The cartoon was decried by politicians including NY state Senator Eric Adams
A cartoon in the New York Post newspaper has triggered accusations that it is a racist depiction of President Barack Obama.
Commentators denounced the cartoon, while campaigner Rev Al Sharpton vowed to picket the newspaper's headquarters.
Cartoonist Sean Delonas drew police shooting dead a chimp, while remarking "they'll have to find someone else to write the stimulus bill".
The paper has defended the cartoon as a "parody of a current news event".
On Tuesday President Obama signed into law a massive, $787bn (£548bn) economic stimulus package.
The plan failed to achieve Republican backing and came after weeks of political wrangling.
Wednesday's cartoon referred to a gruesome incident on Monday, when a pet chimp was shot in Stamford, Connecticut, after a serious and disfiguring attack on a friend of its owner.
The New York Post denied the cartoon chimp represented President Obama. The cartoon "is a clear parody of a current news event, to wit the shooting of a violent chimp in Connecticut. It broadly mocks Washington's efforts to revive the economy," said editor-in-chief Col Allen.
That was rejected by Andrew Rojecki, co-author of the book The Black Image in the White Mind.
"The cops are saying, 'Someone's going to have to write the next stimulus bill.' Well, who wrote the last stimulus bill? It's Obama and the Democratic Party, but really it's associated with one person - and that's Obama," Mr Rojecki told the Chicago Tribune.
"It's a crude joke... It's pretty transparent to me."
"How could The Post let this cartoon pass as satire?" asked Barbara Ciara, president of the National Association of Black Journalists, in a statement.
"To compare the nation's first African-American commander-in-chief to a dead chimpanzee is nothing short of racist drivel."
She joined politicians in demanding an explanation from the publishers of the New York Post, a tabloid owned by Rupert Murdoch's international media conglomerate, News Corp.
There was also a furious public response. Blog posts on the topic attracted hundreds of angry comments, while complainants reportedly jammed the newspaper switchboard and protested outside its headquarters.
Some said it belittled the suffering endured by the woman who was attacked by the chimp, while others went as far as to accuse the cartoon of calling for President Obama's assassination.
That was vehemently repudiated by Mr Delonas, quoted by CNN, who also denied that the cartoon chimp represented Mr Obama.
Meanwhile, the civil rights campaigner Al Sharpton said his National Action Network would picket the New York headquarters of the newspaper at noon (1700 GMT) on Thursday.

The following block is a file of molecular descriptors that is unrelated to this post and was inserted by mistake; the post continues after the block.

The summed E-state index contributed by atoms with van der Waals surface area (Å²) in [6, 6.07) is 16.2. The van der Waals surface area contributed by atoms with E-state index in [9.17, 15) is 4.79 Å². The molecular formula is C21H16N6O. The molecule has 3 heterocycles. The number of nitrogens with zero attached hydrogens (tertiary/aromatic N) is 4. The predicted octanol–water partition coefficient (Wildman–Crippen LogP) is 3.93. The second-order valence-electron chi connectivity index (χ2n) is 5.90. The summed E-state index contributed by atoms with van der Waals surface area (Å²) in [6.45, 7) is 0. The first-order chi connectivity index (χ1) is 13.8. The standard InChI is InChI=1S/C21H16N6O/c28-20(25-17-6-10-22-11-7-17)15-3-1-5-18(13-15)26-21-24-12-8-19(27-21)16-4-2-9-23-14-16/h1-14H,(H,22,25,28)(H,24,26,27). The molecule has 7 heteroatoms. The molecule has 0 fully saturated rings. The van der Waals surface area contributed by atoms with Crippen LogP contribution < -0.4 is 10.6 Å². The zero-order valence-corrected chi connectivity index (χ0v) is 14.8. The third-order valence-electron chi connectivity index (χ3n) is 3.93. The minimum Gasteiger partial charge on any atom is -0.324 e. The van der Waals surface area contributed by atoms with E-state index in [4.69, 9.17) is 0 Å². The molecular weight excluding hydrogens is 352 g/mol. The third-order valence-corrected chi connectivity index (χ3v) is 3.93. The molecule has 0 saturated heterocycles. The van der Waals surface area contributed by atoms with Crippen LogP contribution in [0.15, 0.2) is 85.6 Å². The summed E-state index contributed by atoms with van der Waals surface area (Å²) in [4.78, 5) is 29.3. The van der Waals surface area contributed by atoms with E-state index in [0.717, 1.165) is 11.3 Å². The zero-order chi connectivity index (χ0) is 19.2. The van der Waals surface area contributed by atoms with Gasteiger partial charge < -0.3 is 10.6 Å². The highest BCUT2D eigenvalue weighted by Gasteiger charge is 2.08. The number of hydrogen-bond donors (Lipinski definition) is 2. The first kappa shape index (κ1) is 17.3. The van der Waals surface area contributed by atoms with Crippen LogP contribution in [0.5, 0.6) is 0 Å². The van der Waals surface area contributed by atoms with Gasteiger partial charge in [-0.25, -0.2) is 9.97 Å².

He has also associated the cartoon with "historic racist attacks" which depict African-Americans as "synonymous with monkeys".
But Mr Allen dismissed Rev Sharpton as "nothing more than a publicity opportunist".
Mr Delonas has stirred controversy with previous cartoons, which have made fun of Heather Mills's amputated leg, compared gay people to sheep lovers, and depicted Muslims as terrorists.
WHAT'S BEING SAID ON THE INTERNET
Editorial writers and cartoonists certainly have a right to criticize the bill and its supporters. But this attempt at humor or satire or whatever else it was intended to be fell far short of the mark.
Gabe Pressman, MSNBC
The drawing, from famed cartoonist Sean Delonas, is rife with violent imagery and racial undertones.
The Huffington Post, which received thousands of comments.
What could be seen as silly humor if President George W Bush were in the White House has to be seen through the lens of America's racist past.
Roland S Martin, CNN
As an African American, I must admit the cartoon made my bile rise somewhat when I contemplated it. But political cartoonists generally aim for the topically provocative, not the politically correct. On that level, Delonas succeeded.
Frank James, The Swamp
It is worth noting that congressional Democrats wrote the bill, not Obama or anyone in the White House. If the conservative New York Post is calling Harry Reid, Max Baucus and Nancy Pelosi a bunch of monkeys, is that worth Sharpton getting worked up about?
The Guardian's Deadline USA Blog
I'm not one to shy away from calling people or things out for being racist. I just think that some small amount of thought has to go into something for it to actually be racist.
Dennis DiClaudio in Comedy Central's Indecision blog